Car loan agreements are contracts between a financial institution or car dealership and someone purchasing a vehicle. A car loan agreement outlines any stipulations for the person to buy the car, along with detailed information about how many monthly payments he must make to the bank or dealership and the amounts of each of those payments. If you determine that the monthly payments are more than you can handle or that you no longer need the car, you can break a car loan agreement with some creative thinking.
Check the date and clauses of your car loan agreement. If you signed the agreement within the past few days, the agreement may not yet be officially signed by the loan officer. In addition, your car loan agreement likely indicates the number of days from the date of the contract that the buyer has to use a clause in the car loan agreement to cancel the contract; typically, you have five days. Canceling your agreement before it gets started is the easiest way to break a car loan agreement, as there is less paperwork and fewer penalties.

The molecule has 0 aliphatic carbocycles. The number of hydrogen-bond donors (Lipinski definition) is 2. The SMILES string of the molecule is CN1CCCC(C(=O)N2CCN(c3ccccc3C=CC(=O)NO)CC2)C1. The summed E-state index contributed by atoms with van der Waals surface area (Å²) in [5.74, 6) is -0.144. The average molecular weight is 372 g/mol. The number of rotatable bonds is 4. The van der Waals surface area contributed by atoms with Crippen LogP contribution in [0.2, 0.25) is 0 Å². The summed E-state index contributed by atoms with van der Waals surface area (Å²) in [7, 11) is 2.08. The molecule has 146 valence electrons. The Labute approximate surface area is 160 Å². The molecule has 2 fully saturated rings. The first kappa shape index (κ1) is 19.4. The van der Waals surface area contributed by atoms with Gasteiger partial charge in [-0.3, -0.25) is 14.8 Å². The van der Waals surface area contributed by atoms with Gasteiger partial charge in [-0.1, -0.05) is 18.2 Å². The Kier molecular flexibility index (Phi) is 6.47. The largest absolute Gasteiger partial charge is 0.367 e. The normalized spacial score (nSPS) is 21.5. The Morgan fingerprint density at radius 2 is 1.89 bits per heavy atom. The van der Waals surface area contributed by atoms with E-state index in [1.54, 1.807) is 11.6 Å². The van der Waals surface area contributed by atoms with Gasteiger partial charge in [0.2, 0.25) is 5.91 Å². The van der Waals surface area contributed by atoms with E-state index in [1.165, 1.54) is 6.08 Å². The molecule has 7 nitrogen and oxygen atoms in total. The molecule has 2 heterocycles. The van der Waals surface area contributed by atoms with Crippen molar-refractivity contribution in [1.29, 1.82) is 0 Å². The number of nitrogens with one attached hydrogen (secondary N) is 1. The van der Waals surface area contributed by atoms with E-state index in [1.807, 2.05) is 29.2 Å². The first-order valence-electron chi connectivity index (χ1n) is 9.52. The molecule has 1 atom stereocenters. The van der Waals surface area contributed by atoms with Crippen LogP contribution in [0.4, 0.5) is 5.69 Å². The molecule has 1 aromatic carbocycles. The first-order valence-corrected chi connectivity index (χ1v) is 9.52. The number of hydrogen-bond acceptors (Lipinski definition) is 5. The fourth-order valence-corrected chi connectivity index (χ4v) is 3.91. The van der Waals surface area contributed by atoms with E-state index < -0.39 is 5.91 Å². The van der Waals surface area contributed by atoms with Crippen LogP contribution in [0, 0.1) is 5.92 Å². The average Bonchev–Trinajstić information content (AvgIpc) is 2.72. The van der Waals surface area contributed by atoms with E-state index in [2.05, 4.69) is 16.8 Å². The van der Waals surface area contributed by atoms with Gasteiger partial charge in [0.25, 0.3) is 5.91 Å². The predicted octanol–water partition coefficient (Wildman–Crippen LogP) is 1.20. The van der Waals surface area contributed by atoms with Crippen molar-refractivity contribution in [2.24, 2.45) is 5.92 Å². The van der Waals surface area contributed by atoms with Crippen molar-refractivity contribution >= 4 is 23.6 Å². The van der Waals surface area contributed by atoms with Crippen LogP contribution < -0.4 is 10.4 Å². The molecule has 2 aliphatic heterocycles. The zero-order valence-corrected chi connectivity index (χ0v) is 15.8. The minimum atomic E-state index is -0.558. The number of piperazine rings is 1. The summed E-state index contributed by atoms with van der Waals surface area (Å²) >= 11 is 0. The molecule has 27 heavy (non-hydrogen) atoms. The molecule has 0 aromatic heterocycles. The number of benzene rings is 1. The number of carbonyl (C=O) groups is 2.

Contact your car dealership immediately upon deciding to break a car loan agreement. You are responsible for paying interest on each day that you have possession of your car. The longer you hold on to the vehicle, the more money you owe and the less the car is worth.
Ask the dealership to take the car back in a voluntary repossession. If the dealership takes the car back, it can sell the car again. If the car sells for less than what you owe on the car, the dealership may hold you responsible for paying the difference. When a dealership asks for the car back, call your finance company immediately and tell a bank representative that the dealership wants the car back and that the loan is canceled; ask the bank representative to end any daily interest accruals as of that date.
Pay your financial institution or dealership any interest payments, fees, monthly payments and penalties for breaking the car loan agreement. When you break a car loan agreement without a reason outlined in your contract, you are subject to potential penalties by your bank and by the dealership. Pay these fees.
Sell your car for the amount you owe on your loan to break a car loan agreement, if you are unable to get your dealership to take your car back. If you can find a buyer to take the car off your hands for the amount you owe on your loan, you can then pay the lender what you owe, close out your loan agreement and have the car off your hands.
Car loans from different dealerships and financial institutions have varying stipulations. Read your car loan carefully. You may find a clause in your agreement that allows you to easily get out of your contract.